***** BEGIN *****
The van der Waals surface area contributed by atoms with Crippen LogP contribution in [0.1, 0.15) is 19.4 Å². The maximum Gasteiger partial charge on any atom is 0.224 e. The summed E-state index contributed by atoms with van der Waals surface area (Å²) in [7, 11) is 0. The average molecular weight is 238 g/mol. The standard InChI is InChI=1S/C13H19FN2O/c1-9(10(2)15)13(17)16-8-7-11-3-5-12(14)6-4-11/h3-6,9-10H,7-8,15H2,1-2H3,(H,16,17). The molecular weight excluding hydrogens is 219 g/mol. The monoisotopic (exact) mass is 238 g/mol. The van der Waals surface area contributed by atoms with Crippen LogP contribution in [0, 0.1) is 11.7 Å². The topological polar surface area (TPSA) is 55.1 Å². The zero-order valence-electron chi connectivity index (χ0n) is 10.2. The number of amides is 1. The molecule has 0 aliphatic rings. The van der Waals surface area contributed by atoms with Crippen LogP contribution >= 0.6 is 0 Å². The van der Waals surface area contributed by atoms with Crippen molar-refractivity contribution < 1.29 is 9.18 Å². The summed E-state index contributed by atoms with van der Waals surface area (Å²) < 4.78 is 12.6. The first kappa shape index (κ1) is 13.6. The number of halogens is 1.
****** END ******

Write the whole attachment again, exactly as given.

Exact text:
The van der Waals surface area contributed by atoms with Crippen LogP contribution in [0.1, 0.15) is 19.4 Å². The maximum Gasteiger partial charge on any atom is 0.224 e. The summed E-state index contributed by atoms with van der Waals surface area (Å²) in [7, 11) is 0. The average molecular weight is 238 g/mol. The standard InChI is InChI=1S/C13H19FN2O/c1-9(10(2)15)13(17)16-8-7-11-3-5-12(14)6-4-11/h3-6,9-10H,7-8,15H2,1-2H3,(H,16,17). The molecular weight excluding hydrogens is 219 g/mol. The monoisotopic (exact) mass is 238 g/mol. The van der Waals surface area contributed by atoms with Crippen LogP contribution in [0, 0.1) is 11.7 Å². The topological polar surface area (TPSA) is 55.1 Å². The zero-order valence-electron chi connectivity index (χ0n) is 10.2. The number of amides is 1. The molecule has 0 aliphatic rings. The van der Waals surface area contributed by atoms with Crippen LogP contribution >= 0.6 is 0 Å². The van der Waals surface area contributed by atoms with Crippen molar-refractivity contribution < 1.29 is 9.18 Å². The summed E-state index contributed by atoms with van der Waals surface area (Å²) < 4.78 is 12.6. The first kappa shape index (κ1) is 13.6. The number of halogens is 1.